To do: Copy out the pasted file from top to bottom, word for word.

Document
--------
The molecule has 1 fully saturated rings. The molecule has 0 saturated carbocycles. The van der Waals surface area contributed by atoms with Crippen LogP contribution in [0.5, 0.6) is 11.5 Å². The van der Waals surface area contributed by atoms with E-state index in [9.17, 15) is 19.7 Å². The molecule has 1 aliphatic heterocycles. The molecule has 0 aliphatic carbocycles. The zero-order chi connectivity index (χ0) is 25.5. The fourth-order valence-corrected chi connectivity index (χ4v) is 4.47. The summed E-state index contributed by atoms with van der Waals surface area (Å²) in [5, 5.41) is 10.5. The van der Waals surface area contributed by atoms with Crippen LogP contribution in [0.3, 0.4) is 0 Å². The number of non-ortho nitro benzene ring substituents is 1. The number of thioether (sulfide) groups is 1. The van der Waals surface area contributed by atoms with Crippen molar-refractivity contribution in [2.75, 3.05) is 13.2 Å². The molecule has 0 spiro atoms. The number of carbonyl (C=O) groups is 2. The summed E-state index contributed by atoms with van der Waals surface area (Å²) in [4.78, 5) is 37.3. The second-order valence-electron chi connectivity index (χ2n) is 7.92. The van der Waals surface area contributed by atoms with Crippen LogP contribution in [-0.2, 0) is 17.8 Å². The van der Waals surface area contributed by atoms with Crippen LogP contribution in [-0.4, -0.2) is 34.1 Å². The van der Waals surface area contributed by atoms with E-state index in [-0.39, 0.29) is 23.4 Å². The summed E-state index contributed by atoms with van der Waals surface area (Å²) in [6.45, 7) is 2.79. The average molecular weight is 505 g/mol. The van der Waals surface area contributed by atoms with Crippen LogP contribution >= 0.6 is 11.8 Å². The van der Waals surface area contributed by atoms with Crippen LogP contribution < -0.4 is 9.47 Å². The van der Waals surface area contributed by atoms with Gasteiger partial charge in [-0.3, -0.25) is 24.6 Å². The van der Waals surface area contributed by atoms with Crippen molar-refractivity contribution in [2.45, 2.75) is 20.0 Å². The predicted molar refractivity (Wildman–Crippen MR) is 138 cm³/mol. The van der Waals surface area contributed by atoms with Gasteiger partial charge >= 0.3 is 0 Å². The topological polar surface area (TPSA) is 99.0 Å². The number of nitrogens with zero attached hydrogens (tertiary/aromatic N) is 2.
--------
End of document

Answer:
The molecule has 1 fully saturated rings. The molecule has 0 saturated carbocycles. The van der Waals surface area contributed by atoms with Crippen LogP contribution in [0.5, 0.6) is 11.5 Å². The van der Waals surface area contributed by atoms with E-state index in [9.17, 15) is 19.7 Å². The molecule has 1 aliphatic heterocycles. The molecule has 0 aliphatic carbocycles. The zero-order chi connectivity index (χ0) is 25.5. The fourth-order valence-corrected chi connectivity index (χ4v) is 4.47. The summed E-state index contributed by atoms with van der Waals surface area (Å²) in [5, 5.41) is 10.5. The van der Waals surface area contributed by atoms with Crippen LogP contribution in [0.3, 0.4) is 0 Å². The number of non-ortho nitro benzene ring substituents is 1. The number of thioether (sulfide) groups is 1. The van der Waals surface area contributed by atoms with Crippen molar-refractivity contribution in [2.75, 3.05) is 13.2 Å². The molecule has 0 spiro atoms. The number of carbonyl (C=O) groups is 2. The summed E-state index contributed by atoms with van der Waals surface area (Å²) in [4.78, 5) is 37.3. The second-order valence-electron chi connectivity index (χ2n) is 7.92. The van der Waals surface area contributed by atoms with Crippen LogP contribution in [-0.2, 0) is 17.8 Å². The van der Waals surface area contributed by atoms with Crippen LogP contribution in [-0.4, -0.2) is 34.1 Å². The van der Waals surface area contributed by atoms with E-state index in [-0.39, 0.29) is 23.4 Å². The summed E-state index contributed by atoms with van der Waals surface area (Å²) in [6.45, 7) is 2.79. The average molecular weight is 505 g/mol. The van der Waals surface area contributed by atoms with Crippen LogP contribution >= 0.6 is 11.8 Å². The van der Waals surface area contributed by atoms with Crippen LogP contribution < -0.4 is 9.47 Å². The van der Waals surface area contributed by atoms with Gasteiger partial charge in [-0.3, -0.25) is 24.6 Å². The van der Waals surface area contributed by atoms with Crippen molar-refractivity contribution in [2.45, 2.75) is 20.0 Å². The predicted molar refractivity (Wildman–Crippen MR) is 138 cm³/mol. The van der Waals surface area contributed by atoms with Gasteiger partial charge >= 0.3 is 0 Å². The topological polar surface area (TPSA) is 99.0 Å². The number of nitrogens with zero attached hydrogens (tertiary/aromatic N) is 2.